"Leather processing is big business in Bangladesh, India, and other parts of the developing world, where regulations are lax and poisons run freely."
"As 2016 marched to a close, rumors and panic raced through the leather tanneries in the Hazaribagh neighborhood of Dhaka. After years of extensions and delays, the government would finally require the remaining 150 or so tanneries in this historically unregulated and polluted corner of Bangladesh’s capital city to shutter. Any tanners who wanted to remain in business would have to relocate to a planned industrial park in Savar, a community roughly 14 miles away.
Authorities vowed to cut off utilities, blockade roads to prevent shipments of raw hides from entering Hazaribagh, go door-to-door to roust disobedient tanners, and revoke the licenses of all who defied their orders.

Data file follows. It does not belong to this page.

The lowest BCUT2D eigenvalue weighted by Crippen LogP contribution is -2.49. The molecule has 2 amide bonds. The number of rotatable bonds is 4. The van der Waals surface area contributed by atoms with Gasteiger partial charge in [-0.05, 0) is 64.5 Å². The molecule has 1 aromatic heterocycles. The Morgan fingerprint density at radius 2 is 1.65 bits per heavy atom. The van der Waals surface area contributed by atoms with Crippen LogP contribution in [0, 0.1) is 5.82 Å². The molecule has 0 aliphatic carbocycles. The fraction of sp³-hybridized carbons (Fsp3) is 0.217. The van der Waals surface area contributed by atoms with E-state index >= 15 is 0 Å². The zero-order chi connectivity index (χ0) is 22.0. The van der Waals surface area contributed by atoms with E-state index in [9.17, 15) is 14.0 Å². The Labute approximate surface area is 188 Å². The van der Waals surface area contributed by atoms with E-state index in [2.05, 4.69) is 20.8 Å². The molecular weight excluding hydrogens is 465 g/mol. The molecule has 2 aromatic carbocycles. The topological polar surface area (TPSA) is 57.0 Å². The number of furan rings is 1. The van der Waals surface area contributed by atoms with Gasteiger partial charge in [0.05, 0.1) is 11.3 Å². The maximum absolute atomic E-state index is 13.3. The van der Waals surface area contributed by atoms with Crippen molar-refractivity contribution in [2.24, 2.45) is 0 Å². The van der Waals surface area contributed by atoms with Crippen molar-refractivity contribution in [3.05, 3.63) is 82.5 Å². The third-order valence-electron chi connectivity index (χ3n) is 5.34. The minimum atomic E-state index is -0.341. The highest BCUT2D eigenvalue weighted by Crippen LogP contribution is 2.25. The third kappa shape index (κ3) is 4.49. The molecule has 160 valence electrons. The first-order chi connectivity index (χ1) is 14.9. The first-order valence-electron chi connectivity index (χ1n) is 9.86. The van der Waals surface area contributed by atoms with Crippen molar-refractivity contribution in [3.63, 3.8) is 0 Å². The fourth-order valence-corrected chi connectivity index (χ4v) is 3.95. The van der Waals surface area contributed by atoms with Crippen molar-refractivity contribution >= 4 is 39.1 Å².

Days before the deadline, Mohammad Shohorab Hossain Jhony, a director of FFM Leather Complex, scrolled through his smartphone to show a friend photographs of his new facility under construction at the Tannery Estate Dhaka at Savar — a concrete slab, two walls, no roof, just 40 percent completed. Weighing the loss of his license against six months of lost production while the Savar building was finished, Jhony said he would be forced to close, at least temporarily, putting 70 to 100 men out of work. If they chose not to follow him to the industrial park, a six-hour round-trip commute in bumper-to-bumper Dhaka traffic, some might never return to FFM."